Death In June
September 12, 2013
Better Than: The actual death of the west.
Death In June kicked off their Death of the West American tour last night at Vex Arts. The arrangements were sparse, emphasizing founding member, driving force, and native Brit Douglas P. with his acoustic guitar and some heavy percussion in the background. All told, the set was nearly two hours long.
They took the stage in front a backdrop featuring the band's iconic logo inside of an American flag. They wore concealing masks, one of many images and tropes associated with an act that is just as much performance art as music. The first 15 minutes were nothing but very spare martial industrial: Two men banging on drums with mallets, bells and a maraca. The smell of incense filled the room.
"To a free world!," Douglas shouted at the end, greeted with raucous assent by the crowd.
Then the masks came off and they began a more traditional set. While they have 30 years of material to work with, they concentrated on some of their more well known songs. "Ku Ku Ku" off of 1992's But, What Ends When the Symbols Shatter? kicked off the more musical part of the evening, followed by "Tick Tock" off All Pigs Must Die, and "Peaceful Snow" off the album of the same name. The crowd swayed and sang along or just stoically stared at Douglas, who is possibly the only man who can pull off "intense" in a pair of camouflage shorts.
When it came time for "She Said Destroy," perhaps their most recognizable track, it all seemed a little rote and formulaic. Douglas looked positively bored. Most in the crowd seemed to love it, but the spark just wasn't there as on earlier songs like "Symbols of the Sun," or later tracks such as "Little Black Angel," which might have been the most enthusiastic number of the night.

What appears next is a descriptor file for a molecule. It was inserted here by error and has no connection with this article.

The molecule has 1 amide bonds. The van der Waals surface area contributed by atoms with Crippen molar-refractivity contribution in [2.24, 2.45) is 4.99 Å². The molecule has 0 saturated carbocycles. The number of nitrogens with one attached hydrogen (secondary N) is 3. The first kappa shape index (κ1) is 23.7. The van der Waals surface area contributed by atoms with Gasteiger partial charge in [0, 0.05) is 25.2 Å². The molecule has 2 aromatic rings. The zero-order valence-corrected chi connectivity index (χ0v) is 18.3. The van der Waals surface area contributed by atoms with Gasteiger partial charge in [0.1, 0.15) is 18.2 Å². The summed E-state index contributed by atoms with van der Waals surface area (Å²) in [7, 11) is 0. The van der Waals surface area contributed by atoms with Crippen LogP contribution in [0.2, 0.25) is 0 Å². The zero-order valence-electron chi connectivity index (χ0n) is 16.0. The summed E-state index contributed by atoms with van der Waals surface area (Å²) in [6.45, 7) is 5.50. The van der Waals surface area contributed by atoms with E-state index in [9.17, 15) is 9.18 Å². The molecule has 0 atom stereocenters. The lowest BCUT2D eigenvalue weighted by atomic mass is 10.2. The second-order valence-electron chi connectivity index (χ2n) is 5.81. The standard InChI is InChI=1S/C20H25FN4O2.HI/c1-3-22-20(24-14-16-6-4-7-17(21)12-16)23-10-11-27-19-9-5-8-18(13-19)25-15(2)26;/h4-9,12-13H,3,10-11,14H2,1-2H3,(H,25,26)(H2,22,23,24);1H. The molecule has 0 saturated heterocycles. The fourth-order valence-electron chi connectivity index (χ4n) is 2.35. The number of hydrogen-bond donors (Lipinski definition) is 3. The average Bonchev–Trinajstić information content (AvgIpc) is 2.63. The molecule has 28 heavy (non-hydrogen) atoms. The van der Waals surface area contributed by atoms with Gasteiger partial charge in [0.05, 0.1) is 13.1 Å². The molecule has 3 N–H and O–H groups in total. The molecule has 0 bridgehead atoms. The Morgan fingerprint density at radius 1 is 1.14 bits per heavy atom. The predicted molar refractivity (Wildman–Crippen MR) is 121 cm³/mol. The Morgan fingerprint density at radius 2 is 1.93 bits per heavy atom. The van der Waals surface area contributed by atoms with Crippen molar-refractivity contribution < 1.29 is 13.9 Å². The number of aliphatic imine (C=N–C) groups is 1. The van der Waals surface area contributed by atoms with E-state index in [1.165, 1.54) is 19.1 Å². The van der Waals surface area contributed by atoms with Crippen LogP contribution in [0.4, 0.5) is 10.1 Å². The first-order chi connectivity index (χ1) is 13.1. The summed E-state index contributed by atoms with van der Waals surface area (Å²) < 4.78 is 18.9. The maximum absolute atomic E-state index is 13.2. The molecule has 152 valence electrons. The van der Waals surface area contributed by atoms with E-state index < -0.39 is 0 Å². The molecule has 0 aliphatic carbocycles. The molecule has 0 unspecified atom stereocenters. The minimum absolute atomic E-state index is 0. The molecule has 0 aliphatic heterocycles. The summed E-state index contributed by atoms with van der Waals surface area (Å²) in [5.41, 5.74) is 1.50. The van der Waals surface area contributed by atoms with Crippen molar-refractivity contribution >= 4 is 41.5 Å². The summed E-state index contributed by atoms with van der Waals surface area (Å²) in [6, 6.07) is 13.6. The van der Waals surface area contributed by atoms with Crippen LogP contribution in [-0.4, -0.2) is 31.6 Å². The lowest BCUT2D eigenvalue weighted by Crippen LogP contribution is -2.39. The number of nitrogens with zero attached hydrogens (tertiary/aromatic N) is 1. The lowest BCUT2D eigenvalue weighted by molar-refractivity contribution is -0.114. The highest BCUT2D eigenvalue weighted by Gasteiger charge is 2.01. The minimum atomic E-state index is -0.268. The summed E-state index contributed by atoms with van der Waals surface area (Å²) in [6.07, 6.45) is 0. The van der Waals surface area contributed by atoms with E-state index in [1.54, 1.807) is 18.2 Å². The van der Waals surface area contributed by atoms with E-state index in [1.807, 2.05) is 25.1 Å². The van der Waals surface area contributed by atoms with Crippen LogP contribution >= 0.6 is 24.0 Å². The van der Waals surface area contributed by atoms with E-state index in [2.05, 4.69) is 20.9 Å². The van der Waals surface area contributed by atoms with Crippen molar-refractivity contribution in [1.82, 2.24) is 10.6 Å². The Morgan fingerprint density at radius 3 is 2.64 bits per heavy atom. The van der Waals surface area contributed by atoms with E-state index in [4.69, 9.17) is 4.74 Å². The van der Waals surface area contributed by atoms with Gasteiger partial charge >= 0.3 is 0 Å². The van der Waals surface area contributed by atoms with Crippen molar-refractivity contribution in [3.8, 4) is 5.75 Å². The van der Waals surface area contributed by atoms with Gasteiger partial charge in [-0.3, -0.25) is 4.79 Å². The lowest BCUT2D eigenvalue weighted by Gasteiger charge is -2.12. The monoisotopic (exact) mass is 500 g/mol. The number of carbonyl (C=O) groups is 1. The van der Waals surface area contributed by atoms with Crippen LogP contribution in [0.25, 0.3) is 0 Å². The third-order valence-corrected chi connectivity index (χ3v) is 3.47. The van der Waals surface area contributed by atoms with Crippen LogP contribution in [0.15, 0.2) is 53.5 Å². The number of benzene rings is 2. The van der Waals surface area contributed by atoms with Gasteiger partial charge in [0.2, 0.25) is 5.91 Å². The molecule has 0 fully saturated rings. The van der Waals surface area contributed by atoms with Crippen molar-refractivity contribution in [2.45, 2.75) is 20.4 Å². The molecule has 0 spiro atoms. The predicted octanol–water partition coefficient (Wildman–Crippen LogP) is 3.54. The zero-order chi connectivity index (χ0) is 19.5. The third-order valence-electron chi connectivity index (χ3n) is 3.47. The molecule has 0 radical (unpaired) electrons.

The contrast between the crowd and the performer came off as strange, but endearing. Douglas P. played ringmaster over screaming hoards of American louts beneath him. But while the contrast between American barbarism and British high culture was a big jarring, Douglas seemed to enjoy the juxtaposition, coming across as downright avuncular, especially when quipping in a pitch-perfect "northerner doing a southerner accent," "Yeehaw! Death In June will rise again, motherfuckers!"
Not long into the set, Douglas solicited requests from the audience, and was met with screams so cacophonous that he clearly couldn't make anything out. He repeated his request, thought it was hard to tell if he was just conning the audience. After all, it wouldn't be a Death In June show without a little crowd manipulation.
Without the textures available to him in a studio, Douglas was unable to recreate his normally dynamic experience at Vex Arts last night. He and the drummer were certainly capable, but there was something off about the whole ordeal. For a group that has made such rich use of textures and tone shifts over the years, seeing them as little more than a man singing with an acoustic guitar wasn't so much disappointing as it was odd.
What was disappointing? The encore. There's something very perverse about a man who once said "We don't want to become a part of a normal rock 'n' roll thing" taking the stage for an encore after an extended drum solo.
The Crowd: Beardos, aging hardcore dudes and a dollop of goths trying too hard.
Random Notebook Dump: This would have been worth the price of admission for the limited to 50 Lethal Amounts printed posters.
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